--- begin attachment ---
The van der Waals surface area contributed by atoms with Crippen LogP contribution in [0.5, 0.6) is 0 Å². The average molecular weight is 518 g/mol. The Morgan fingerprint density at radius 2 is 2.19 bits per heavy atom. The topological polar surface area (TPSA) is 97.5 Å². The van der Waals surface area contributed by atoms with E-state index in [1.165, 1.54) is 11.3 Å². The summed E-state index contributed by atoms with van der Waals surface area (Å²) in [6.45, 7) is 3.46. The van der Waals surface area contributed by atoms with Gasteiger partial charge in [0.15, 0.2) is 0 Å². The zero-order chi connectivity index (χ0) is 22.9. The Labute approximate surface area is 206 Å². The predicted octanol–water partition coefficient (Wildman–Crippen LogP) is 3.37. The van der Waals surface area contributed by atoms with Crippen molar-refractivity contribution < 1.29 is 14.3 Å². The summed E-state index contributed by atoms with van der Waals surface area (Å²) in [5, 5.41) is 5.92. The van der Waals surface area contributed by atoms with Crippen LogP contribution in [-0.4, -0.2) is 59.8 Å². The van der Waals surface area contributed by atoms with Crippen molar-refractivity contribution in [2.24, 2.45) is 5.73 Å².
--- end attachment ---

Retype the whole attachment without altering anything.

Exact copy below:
The van der Waals surface area contributed by atoms with Crippen LogP contribution in [0.5, 0.6) is 0 Å². The average molecular weight is 518 g/mol. The Morgan fingerprint density at radius 2 is 2.19 bits per heavy atom. The topological polar surface area (TPSA) is 97.5 Å². The van der Waals surface area contributed by atoms with E-state index in [1.165, 1.54) is 11.3 Å². The summed E-state index contributed by atoms with van der Waals surface area (Å²) in [6.45, 7) is 3.46. The van der Waals surface area contributed by atoms with Gasteiger partial charge in [0.15, 0.2) is 0 Å². The zero-order chi connectivity index (χ0) is 22.9. The Labute approximate surface area is 206 Å². The predicted octanol–water partition coefficient (Wildman–Crippen LogP) is 3.37. The van der Waals surface area contributed by atoms with Crippen molar-refractivity contribution < 1.29 is 14.3 Å². The summed E-state index contributed by atoms with van der Waals surface area (Å²) in [5, 5.41) is 5.92. The van der Waals surface area contributed by atoms with Crippen LogP contribution in [-0.4, -0.2) is 59.8 Å². The van der Waals surface area contributed by atoms with Crippen molar-refractivity contribution in [2.24, 2.45) is 5.73 Å².